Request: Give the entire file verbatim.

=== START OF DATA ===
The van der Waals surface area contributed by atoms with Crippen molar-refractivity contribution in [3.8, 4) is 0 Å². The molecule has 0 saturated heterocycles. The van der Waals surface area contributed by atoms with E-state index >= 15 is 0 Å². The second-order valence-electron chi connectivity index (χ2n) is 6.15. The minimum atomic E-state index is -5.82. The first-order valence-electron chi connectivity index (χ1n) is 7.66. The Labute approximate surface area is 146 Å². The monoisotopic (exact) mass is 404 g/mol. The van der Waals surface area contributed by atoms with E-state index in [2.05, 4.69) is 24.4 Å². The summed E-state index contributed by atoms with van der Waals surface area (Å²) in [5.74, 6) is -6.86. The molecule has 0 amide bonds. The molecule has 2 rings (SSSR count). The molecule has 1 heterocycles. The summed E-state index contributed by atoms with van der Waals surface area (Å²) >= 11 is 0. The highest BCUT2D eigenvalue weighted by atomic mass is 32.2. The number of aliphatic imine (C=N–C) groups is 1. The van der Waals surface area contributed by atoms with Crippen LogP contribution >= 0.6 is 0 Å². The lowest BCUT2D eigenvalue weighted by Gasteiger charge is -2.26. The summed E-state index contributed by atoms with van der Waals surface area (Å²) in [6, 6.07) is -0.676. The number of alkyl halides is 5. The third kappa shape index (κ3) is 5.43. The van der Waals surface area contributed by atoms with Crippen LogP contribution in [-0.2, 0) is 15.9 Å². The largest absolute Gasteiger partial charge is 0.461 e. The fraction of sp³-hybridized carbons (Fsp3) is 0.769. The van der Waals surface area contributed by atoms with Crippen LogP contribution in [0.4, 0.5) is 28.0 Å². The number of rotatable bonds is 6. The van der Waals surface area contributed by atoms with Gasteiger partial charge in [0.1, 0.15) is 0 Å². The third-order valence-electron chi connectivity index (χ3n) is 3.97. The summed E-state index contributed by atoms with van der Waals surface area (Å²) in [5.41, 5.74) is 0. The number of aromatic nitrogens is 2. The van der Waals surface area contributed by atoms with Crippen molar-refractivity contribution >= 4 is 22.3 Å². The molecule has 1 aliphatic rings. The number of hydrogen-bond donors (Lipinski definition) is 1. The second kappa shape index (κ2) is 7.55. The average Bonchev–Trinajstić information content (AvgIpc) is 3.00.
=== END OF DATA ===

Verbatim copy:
The van der Waals surface area contributed by atoms with Crippen molar-refractivity contribution in [3.8, 4) is 0 Å². The molecule has 0 saturated heterocycles. The van der Waals surface area contributed by atoms with E-state index >= 15 is 0 Å². The second-order valence-electron chi connectivity index (χ2n) is 6.15. The minimum atomic E-state index is -5.82. The first-order valence-electron chi connectivity index (χ1n) is 7.66. The Labute approximate surface area is 146 Å². The monoisotopic (exact) mass is 404 g/mol. The van der Waals surface area contributed by atoms with E-state index in [2.05, 4.69) is 24.4 Å². The summed E-state index contributed by atoms with van der Waals surface area (Å²) in [5.74, 6) is -6.86. The molecule has 0 amide bonds. The molecule has 2 rings (SSSR count). The molecule has 1 heterocycles. The summed E-state index contributed by atoms with van der Waals surface area (Å²) >= 11 is 0. The highest BCUT2D eigenvalue weighted by atomic mass is 32.2. The number of aliphatic imine (C=N–C) groups is 1. The van der Waals surface area contributed by atoms with Crippen LogP contribution >= 0.6 is 0 Å². The lowest BCUT2D eigenvalue weighted by Gasteiger charge is -2.26. The summed E-state index contributed by atoms with van der Waals surface area (Å²) in [6, 6.07) is -0.676. The number of alkyl halides is 5. The third kappa shape index (κ3) is 5.43. The van der Waals surface area contributed by atoms with Crippen LogP contribution in [-0.2, 0) is 15.9 Å². The largest absolute Gasteiger partial charge is 0.461 e. The fraction of sp³-hybridized carbons (Fsp3) is 0.769. The van der Waals surface area contributed by atoms with Crippen LogP contribution in [0.4, 0.5) is 28.0 Å². The number of rotatable bonds is 6. The van der Waals surface area contributed by atoms with Gasteiger partial charge in [0.1, 0.15) is 0 Å². The third-order valence-electron chi connectivity index (χ3n) is 3.97. The summed E-state index contributed by atoms with van der Waals surface area (Å²) in [5.41, 5.74) is 0. The number of aromatic nitrogens is 2. The van der Waals surface area contributed by atoms with Crippen molar-refractivity contribution >= 4 is 22.3 Å². The molecule has 1 aliphatic rings. The number of hydrogen-bond donors (Lipinski definition) is 1. The second kappa shape index (κ2) is 7.55. The average Bonchev–Trinajstić information content (AvgIpc) is 3.00.